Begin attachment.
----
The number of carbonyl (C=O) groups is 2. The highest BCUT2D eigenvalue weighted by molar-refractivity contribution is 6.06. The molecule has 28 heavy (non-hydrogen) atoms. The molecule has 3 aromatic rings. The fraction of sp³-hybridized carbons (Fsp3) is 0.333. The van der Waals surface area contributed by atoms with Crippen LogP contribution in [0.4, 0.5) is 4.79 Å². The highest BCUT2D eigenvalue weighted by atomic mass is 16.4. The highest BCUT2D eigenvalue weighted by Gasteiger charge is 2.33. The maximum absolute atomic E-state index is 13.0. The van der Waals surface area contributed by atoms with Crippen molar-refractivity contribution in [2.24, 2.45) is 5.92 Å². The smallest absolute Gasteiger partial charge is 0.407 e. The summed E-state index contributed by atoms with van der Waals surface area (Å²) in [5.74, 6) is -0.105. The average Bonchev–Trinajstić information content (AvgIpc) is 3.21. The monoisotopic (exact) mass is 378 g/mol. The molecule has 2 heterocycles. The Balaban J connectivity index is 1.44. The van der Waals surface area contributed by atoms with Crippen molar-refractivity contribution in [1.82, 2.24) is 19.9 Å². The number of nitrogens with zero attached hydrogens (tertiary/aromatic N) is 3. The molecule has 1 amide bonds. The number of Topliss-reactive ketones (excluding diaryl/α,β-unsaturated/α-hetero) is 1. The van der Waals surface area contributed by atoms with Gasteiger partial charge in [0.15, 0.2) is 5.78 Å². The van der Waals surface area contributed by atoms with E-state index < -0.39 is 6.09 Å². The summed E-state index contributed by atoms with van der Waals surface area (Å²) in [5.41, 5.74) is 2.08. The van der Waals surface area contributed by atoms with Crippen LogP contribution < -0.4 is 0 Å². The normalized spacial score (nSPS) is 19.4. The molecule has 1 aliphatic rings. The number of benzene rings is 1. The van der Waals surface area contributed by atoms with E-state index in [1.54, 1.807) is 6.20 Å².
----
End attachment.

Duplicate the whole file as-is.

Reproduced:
The number of carbonyl (C=O) groups is 2. The highest BCUT2D eigenvalue weighted by molar-refractivity contribution is 6.06. The molecule has 28 heavy (non-hydrogen) atoms. The molecule has 3 aromatic rings. The fraction of sp³-hybridized carbons (Fsp3) is 0.333. The van der Waals surface area contributed by atoms with Crippen LogP contribution in [0.4, 0.5) is 4.79 Å². The highest BCUT2D eigenvalue weighted by atomic mass is 16.4. The highest BCUT2D eigenvalue weighted by Gasteiger charge is 2.33. The maximum absolute atomic E-state index is 13.0. The van der Waals surface area contributed by atoms with Crippen molar-refractivity contribution in [2.24, 2.45) is 5.92 Å². The smallest absolute Gasteiger partial charge is 0.407 e. The summed E-state index contributed by atoms with van der Waals surface area (Å²) in [5.74, 6) is -0.105. The average Bonchev–Trinajstić information content (AvgIpc) is 3.21. The monoisotopic (exact) mass is 378 g/mol. The molecule has 2 heterocycles. The Balaban J connectivity index is 1.44. The van der Waals surface area contributed by atoms with Crippen molar-refractivity contribution in [1.82, 2.24) is 19.9 Å². The number of nitrogens with zero attached hydrogens (tertiary/aromatic N) is 3. The molecule has 1 amide bonds. The number of Topliss-reactive ketones (excluding diaryl/α,β-unsaturated/α-hetero) is 1. The van der Waals surface area contributed by atoms with Gasteiger partial charge in [0.15, 0.2) is 5.78 Å². The van der Waals surface area contributed by atoms with E-state index < -0.39 is 6.09 Å². The summed E-state index contributed by atoms with van der Waals surface area (Å²) in [5.41, 5.74) is 2.08. The van der Waals surface area contributed by atoms with Crippen LogP contribution < -0.4 is 0 Å². The normalized spacial score (nSPS) is 19.4. The molecule has 1 aliphatic rings. The number of benzene rings is 1. The van der Waals surface area contributed by atoms with E-state index in [1.54, 1.807) is 6.20 Å².